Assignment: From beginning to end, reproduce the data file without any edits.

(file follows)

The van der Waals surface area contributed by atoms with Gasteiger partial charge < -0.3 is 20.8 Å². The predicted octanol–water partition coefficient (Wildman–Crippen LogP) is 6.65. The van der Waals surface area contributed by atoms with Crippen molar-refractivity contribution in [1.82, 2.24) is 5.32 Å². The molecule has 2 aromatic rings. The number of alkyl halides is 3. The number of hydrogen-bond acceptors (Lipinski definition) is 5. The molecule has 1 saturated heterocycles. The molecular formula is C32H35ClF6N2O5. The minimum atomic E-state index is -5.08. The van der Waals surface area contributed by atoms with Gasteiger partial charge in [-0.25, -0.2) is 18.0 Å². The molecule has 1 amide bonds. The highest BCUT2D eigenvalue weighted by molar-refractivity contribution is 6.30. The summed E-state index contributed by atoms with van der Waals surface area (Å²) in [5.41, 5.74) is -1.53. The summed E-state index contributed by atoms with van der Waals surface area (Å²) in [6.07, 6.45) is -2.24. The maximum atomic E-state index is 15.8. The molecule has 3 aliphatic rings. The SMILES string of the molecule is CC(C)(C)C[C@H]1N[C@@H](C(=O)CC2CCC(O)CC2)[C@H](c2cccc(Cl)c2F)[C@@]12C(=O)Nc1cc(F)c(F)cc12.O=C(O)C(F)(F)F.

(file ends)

The van der Waals surface area contributed by atoms with Gasteiger partial charge < -0.3 is 20.8 Å². The predicted octanol–water partition coefficient (Wildman–Crippen LogP) is 6.65. The van der Waals surface area contributed by atoms with Crippen molar-refractivity contribution in [1.82, 2.24) is 5.32 Å². The molecule has 2 aromatic rings. The number of alkyl halides is 3. The number of hydrogen-bond acceptors (Lipinski definition) is 5. The molecule has 1 saturated heterocycles. The molecular formula is C32H35ClF6N2O5. The minimum atomic E-state index is -5.08. The van der Waals surface area contributed by atoms with Gasteiger partial charge in [-0.25, -0.2) is 18.0 Å². The molecule has 1 amide bonds. The highest BCUT2D eigenvalue weighted by molar-refractivity contribution is 6.30. The summed E-state index contributed by atoms with van der Waals surface area (Å²) in [5.41, 5.74) is -1.53. The summed E-state index contributed by atoms with van der Waals surface area (Å²) in [6.07, 6.45) is -2.24. The maximum atomic E-state index is 15.8. The molecule has 3 aliphatic rings. The SMILES string of the molecule is CC(C)(C)C[C@H]1N[C@@H](C(=O)CC2CCC(O)CC2)[C@H](c2cccc(Cl)c2F)[C@@]12C(=O)Nc1cc(F)c(F)cc12.O=C(O)C(F)(F)F.